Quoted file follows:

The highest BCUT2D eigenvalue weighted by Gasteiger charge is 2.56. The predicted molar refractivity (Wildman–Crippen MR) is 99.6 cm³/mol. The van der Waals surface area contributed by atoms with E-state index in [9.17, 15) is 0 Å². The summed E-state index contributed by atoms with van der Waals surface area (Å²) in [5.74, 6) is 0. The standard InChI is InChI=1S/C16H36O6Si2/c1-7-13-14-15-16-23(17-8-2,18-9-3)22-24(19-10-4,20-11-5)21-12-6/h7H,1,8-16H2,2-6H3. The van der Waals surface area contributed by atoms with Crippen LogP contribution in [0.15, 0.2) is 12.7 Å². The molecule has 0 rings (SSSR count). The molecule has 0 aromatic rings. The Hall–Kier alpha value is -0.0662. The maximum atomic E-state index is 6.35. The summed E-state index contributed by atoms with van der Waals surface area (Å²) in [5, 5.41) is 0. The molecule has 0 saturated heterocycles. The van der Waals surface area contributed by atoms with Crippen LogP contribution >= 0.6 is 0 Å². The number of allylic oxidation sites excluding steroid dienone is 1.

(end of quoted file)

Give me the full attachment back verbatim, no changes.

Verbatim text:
The highest BCUT2D eigenvalue weighted by Gasteiger charge is 2.56. The predicted molar refractivity (Wildman–Crippen MR) is 99.6 cm³/mol. The van der Waals surface area contributed by atoms with E-state index in [9.17, 15) is 0 Å². The summed E-state index contributed by atoms with van der Waals surface area (Å²) in [5.74, 6) is 0. The standard InChI is InChI=1S/C16H36O6Si2/c1-7-13-14-15-16-23(17-8-2,18-9-3)22-24(19-10-4,20-11-5)21-12-6/h7H,1,8-16H2,2-6H3. The van der Waals surface area contributed by atoms with Crippen LogP contribution in [0.15, 0.2) is 12.7 Å². The molecule has 0 rings (SSSR count). The molecule has 0 aromatic rings. The Hall–Kier alpha value is -0.0662. The maximum atomic E-state index is 6.35. The summed E-state index contributed by atoms with van der Waals surface area (Å²) in [5, 5.41) is 0. The molecule has 0 saturated heterocycles. The van der Waals surface area contributed by atoms with Crippen LogP contribution >= 0.6 is 0 Å². The number of allylic oxidation sites excluding steroid dienone is 1.